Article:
People who need to send cleared funds to another party have several alternatives. They can purchase a cashier’s check at a bank or other savings institution. They can  wire the money through their bank or a retail service, such as Western Union. However, the cheapest way to do this is with a money order. These versatile instruments provide protection for both buyers and sellers and are commonly used for many types of remote transactions.

Getting a money orders guarantees recipients that they will receive the money – whereas, with a regular check, they have to worry whether the check is "good" and will clear. Their anonymity also protects the payer because the recipient gets a document that doesn't also include the payer's checking account number or other information.

How They Work

Money orders have three lines of information that need to be filled out. On the signature line the payer signs to authorize payment to the recipient. The payee line specifies the name of the recipient, and the memo line is where any other information pertinent to the payment being made can be recorded, such as “November Rent” or the confirmation number of a purchase.

Every money order also has a receipt that the payer tears off to keep until the order is cashed. If the order is lost or stolen, then the payer can reference the order number on the receipt to track down or cancel the order with the issuer. The receipt serves as proof that the holder is indeed the payer on the order; payers should  keep receipts in a safe place until the order has cleared. The number on the receipt also usually serves as a tracking number that the payer can look up online to see the status of the order. Once the order shows as having been cashed, the payer can discard the receipt.

Who Uses Them

You can purchase a money order with cash or a debit or credit card, but not a check. They are especially useful if you don’t have a bank account. Many people purchase money orders every month to pay their rent and utility bills, or to send money to family or friends.

Christina Castle, the shift supervisor at Armed Forces Bank on post at Fort Leavenworth, Kan., says, “We probably see more non-customers than customers purchase money orders from us in a typical month. People around here often use them for monthly bills, or else to pay for speeding tickets they incurred across the state line in Missouri, as their municipal courts always require payment in the form of cleared funds.”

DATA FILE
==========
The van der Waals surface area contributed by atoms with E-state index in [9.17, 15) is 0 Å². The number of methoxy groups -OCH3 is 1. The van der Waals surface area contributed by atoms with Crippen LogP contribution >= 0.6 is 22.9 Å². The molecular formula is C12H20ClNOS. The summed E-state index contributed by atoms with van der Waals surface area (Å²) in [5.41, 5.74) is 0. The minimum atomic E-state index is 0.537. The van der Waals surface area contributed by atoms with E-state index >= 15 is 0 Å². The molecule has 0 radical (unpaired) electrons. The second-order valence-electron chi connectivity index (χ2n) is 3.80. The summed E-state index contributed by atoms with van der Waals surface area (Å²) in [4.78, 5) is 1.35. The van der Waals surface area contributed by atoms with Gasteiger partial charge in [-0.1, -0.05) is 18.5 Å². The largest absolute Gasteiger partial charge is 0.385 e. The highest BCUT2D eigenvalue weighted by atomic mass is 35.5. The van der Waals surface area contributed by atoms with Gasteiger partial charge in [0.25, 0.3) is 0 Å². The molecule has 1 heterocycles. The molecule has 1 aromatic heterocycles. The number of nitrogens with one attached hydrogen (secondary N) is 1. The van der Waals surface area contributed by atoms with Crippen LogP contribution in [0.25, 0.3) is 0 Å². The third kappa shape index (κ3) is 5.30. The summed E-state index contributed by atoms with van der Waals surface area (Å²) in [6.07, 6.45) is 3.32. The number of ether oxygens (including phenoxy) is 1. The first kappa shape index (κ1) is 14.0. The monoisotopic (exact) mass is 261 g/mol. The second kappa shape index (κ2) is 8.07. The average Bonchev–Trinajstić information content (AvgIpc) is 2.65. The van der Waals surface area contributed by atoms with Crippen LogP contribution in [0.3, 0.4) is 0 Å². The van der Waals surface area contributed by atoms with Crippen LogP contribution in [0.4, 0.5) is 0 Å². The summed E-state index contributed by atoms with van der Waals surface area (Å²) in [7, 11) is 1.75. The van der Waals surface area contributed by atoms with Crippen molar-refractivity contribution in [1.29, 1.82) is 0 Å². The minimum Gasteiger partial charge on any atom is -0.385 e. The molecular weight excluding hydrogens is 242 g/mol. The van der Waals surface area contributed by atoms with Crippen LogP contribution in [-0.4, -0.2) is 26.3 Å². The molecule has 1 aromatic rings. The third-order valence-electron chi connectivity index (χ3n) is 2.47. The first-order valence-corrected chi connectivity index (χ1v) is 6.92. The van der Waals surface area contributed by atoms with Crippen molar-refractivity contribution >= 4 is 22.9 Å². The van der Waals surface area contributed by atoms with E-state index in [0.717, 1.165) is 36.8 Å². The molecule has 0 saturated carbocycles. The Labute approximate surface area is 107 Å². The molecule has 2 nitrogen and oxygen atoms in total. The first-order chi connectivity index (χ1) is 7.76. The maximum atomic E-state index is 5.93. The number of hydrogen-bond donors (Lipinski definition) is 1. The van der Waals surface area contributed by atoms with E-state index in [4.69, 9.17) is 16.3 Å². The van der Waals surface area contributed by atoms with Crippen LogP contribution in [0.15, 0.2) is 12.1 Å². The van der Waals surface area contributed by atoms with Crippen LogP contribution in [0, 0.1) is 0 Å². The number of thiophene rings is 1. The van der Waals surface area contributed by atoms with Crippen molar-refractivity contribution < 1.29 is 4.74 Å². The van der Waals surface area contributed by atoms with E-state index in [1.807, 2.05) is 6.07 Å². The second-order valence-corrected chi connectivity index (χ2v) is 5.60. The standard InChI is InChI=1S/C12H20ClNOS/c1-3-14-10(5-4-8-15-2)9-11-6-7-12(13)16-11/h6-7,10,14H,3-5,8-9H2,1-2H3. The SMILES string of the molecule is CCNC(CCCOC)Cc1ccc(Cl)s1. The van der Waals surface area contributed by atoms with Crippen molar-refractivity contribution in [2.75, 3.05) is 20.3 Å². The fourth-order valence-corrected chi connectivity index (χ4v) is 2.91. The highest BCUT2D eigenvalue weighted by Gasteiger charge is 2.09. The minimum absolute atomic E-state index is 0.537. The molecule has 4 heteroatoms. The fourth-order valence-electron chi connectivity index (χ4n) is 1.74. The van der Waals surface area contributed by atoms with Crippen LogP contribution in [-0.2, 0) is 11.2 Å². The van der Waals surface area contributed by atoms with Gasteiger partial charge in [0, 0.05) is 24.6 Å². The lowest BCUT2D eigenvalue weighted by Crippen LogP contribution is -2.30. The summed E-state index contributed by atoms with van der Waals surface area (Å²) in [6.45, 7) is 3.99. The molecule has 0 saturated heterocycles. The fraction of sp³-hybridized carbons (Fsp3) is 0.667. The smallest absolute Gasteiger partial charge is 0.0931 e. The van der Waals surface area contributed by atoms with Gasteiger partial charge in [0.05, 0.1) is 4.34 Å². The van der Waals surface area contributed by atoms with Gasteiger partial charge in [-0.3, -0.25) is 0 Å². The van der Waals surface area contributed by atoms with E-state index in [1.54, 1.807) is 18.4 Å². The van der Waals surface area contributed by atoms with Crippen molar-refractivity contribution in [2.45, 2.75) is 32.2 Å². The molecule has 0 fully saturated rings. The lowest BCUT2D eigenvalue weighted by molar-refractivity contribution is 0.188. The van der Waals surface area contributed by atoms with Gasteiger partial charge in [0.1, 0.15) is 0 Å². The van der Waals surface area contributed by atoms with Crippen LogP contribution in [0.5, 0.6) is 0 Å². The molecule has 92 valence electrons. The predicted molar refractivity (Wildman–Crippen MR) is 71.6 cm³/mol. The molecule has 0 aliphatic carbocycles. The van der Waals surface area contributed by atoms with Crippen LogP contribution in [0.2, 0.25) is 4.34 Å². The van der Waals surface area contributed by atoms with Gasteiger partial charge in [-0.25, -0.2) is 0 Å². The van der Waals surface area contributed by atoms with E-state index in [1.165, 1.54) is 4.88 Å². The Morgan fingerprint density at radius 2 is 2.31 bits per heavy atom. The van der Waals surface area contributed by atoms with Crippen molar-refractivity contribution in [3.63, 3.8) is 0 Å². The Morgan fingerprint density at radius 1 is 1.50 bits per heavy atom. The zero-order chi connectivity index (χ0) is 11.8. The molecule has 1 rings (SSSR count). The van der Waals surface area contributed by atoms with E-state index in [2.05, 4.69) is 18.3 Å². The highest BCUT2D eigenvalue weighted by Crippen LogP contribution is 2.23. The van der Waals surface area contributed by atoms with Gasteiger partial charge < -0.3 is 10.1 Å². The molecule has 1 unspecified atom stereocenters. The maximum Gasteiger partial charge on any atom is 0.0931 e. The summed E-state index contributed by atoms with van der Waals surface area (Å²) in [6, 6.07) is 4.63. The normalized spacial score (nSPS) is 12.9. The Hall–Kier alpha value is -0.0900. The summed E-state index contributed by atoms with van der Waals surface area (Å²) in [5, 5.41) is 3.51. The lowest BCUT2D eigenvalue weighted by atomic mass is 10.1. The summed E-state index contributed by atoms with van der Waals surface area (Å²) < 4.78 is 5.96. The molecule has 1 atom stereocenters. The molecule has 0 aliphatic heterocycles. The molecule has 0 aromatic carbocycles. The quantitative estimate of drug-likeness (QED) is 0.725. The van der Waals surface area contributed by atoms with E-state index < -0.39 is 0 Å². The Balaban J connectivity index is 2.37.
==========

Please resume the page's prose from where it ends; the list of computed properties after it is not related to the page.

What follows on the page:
You can buy and cash money orders at many different types of businesses and institutions, including banks, credit unions, gas stations, grocery stores, convenience stores, payday loan institutions, drug stores, the customer service desk at many retailers, such as Walmart, and the U.S. Post Office.

Money orders usually cost very little; you can find them for as little as 50 cents to $1, whereas cashier’s checks usually cost at least $5. But keep an eye on fees. Some are more expensive.


Paper money orders cannot be purchased online and always require immediate payment in cash or by credit card. Some places may require you to be a customer with an account of some sort in order to cash an order that was not purchased there.

Money orders often have a limit, such as $1,000, on the amount you can put on a single order. Those who need to send larger sums may have to split it among several different orders.

Money orders sent through the mail are often prime targets of thieves and scammers. Buyers who intend to mail their orders are advised to write everything on the order in big, dark capital letters as a way to thwart crooks who would attempt to write over the original information with a marker. Buyers who lose their receipts may have no recourse if their orders are lost or stolen.

Some sellers or recipients may not take money orders because they are commonly used as tools for laundering money. Check with the payee before sending a money order in payment of a bill, to make sure that a money order is acceptable.

The Bottom Line

Money orders provide both bank and non-bank customers with a convenient method of providing cleared funds to another party quickly. Despite their limitations, they typically represent the cheapest form of guaranteed payment and also offer protection from theft and loss. For more information see 8 Low-Cost Ways To Transfer Money.

Even low fees can add up, however. If you buy many money orders each month, investigate getting a low-cost checking account to pay bills that accept checks. See Online Banks: Lower Cost And Little Sacrifice, talk to your local bank or credit union and search online.